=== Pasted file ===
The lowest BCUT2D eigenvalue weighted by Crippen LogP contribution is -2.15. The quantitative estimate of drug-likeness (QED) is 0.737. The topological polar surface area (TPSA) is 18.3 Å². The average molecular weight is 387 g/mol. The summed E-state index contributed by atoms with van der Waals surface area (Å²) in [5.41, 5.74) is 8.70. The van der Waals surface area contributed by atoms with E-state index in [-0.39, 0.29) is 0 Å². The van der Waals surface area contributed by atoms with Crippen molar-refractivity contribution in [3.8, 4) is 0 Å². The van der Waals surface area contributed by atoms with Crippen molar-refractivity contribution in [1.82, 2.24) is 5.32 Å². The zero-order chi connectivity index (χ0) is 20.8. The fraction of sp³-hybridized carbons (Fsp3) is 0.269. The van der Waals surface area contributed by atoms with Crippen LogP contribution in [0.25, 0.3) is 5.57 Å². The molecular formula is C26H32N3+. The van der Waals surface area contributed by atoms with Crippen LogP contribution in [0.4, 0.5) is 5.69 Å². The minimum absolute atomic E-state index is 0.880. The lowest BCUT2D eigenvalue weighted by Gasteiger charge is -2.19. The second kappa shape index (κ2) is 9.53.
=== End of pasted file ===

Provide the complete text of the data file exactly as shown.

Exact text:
The lowest BCUT2D eigenvalue weighted by Crippen LogP contribution is -2.15. The quantitative estimate of drug-likeness (QED) is 0.737. The topological polar surface area (TPSA) is 18.3 Å². The average molecular weight is 387 g/mol. The summed E-state index contributed by atoms with van der Waals surface area (Å²) in [5.41, 5.74) is 8.70. The van der Waals surface area contributed by atoms with E-state index in [-0.39, 0.29) is 0 Å². The van der Waals surface area contributed by atoms with Crippen molar-refractivity contribution in [3.8, 4) is 0 Å². The van der Waals surface area contributed by atoms with Crippen molar-refractivity contribution in [1.82, 2.24) is 5.32 Å². The zero-order chi connectivity index (χ0) is 20.8. The fraction of sp³-hybridized carbons (Fsp3) is 0.269. The van der Waals surface area contributed by atoms with Crippen LogP contribution in [0.25, 0.3) is 5.57 Å². The molecular formula is C26H32N3+. The van der Waals surface area contributed by atoms with Crippen LogP contribution in [0.4, 0.5) is 5.69 Å². The minimum absolute atomic E-state index is 0.880. The lowest BCUT2D eigenvalue weighted by Gasteiger charge is -2.19. The second kappa shape index (κ2) is 9.53.